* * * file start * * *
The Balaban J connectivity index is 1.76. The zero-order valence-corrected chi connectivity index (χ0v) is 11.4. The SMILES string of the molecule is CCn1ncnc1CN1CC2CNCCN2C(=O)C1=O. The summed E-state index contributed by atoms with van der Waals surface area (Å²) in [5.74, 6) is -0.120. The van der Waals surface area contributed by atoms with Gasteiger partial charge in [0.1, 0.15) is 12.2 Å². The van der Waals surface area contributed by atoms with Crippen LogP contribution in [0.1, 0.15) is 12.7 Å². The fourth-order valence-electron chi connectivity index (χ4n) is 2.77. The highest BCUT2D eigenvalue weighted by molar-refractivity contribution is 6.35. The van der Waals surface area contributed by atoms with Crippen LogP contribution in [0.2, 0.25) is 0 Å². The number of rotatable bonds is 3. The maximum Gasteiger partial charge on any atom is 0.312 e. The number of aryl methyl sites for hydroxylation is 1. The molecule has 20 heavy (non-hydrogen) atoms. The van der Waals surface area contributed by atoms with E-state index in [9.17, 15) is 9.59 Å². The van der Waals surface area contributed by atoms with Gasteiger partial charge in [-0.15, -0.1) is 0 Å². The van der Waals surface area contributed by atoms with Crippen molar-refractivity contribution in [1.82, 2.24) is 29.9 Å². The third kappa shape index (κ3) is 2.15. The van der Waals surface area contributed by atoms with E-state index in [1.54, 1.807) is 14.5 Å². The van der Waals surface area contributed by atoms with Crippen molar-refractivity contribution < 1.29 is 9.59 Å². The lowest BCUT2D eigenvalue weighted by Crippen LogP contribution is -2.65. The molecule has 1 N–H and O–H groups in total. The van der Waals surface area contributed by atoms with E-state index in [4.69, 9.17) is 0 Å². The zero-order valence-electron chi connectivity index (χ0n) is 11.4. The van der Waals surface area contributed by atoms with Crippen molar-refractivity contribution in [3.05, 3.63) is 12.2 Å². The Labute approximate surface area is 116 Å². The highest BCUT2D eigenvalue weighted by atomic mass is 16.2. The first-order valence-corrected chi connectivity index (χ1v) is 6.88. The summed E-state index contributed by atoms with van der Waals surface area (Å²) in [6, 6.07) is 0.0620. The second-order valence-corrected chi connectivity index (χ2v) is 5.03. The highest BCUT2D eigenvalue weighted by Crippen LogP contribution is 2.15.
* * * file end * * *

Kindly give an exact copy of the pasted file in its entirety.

The Balaban J connectivity index is 1.76. The zero-order valence-corrected chi connectivity index (χ0v) is 11.4. The SMILES string of the molecule is CCn1ncnc1CN1CC2CNCCN2C(=O)C1=O. The summed E-state index contributed by atoms with van der Waals surface area (Å²) in [5.74, 6) is -0.120. The van der Waals surface area contributed by atoms with Gasteiger partial charge in [0.1, 0.15) is 12.2 Å². The van der Waals surface area contributed by atoms with Crippen LogP contribution in [0.1, 0.15) is 12.7 Å². The fourth-order valence-electron chi connectivity index (χ4n) is 2.77. The highest BCUT2D eigenvalue weighted by molar-refractivity contribution is 6.35. The van der Waals surface area contributed by atoms with Crippen LogP contribution in [0.2, 0.25) is 0 Å². The number of rotatable bonds is 3. The maximum Gasteiger partial charge on any atom is 0.312 e. The number of aryl methyl sites for hydroxylation is 1. The molecule has 20 heavy (non-hydrogen) atoms. The van der Waals surface area contributed by atoms with E-state index in [9.17, 15) is 9.59 Å². The van der Waals surface area contributed by atoms with Gasteiger partial charge in [-0.15, -0.1) is 0 Å². The van der Waals surface area contributed by atoms with Crippen molar-refractivity contribution in [1.82, 2.24) is 29.9 Å². The third kappa shape index (κ3) is 2.15. The van der Waals surface area contributed by atoms with E-state index in [1.54, 1.807) is 14.5 Å². The van der Waals surface area contributed by atoms with Crippen molar-refractivity contribution < 1.29 is 9.59 Å². The lowest BCUT2D eigenvalue weighted by Crippen LogP contribution is -2.65. The molecule has 1 N–H and O–H groups in total. The van der Waals surface area contributed by atoms with E-state index in [4.69, 9.17) is 0 Å². The zero-order valence-electron chi connectivity index (χ0n) is 11.4. The van der Waals surface area contributed by atoms with Crippen molar-refractivity contribution in [3.05, 3.63) is 12.2 Å². The Labute approximate surface area is 116 Å². The highest BCUT2D eigenvalue weighted by atomic mass is 16.2. The first-order valence-corrected chi connectivity index (χ1v) is 6.88. The summed E-state index contributed by atoms with van der Waals surface area (Å²) in [6, 6.07) is 0.0620. The second-order valence-corrected chi connectivity index (χ2v) is 5.03. The highest BCUT2D eigenvalue weighted by Crippen LogP contribution is 2.15.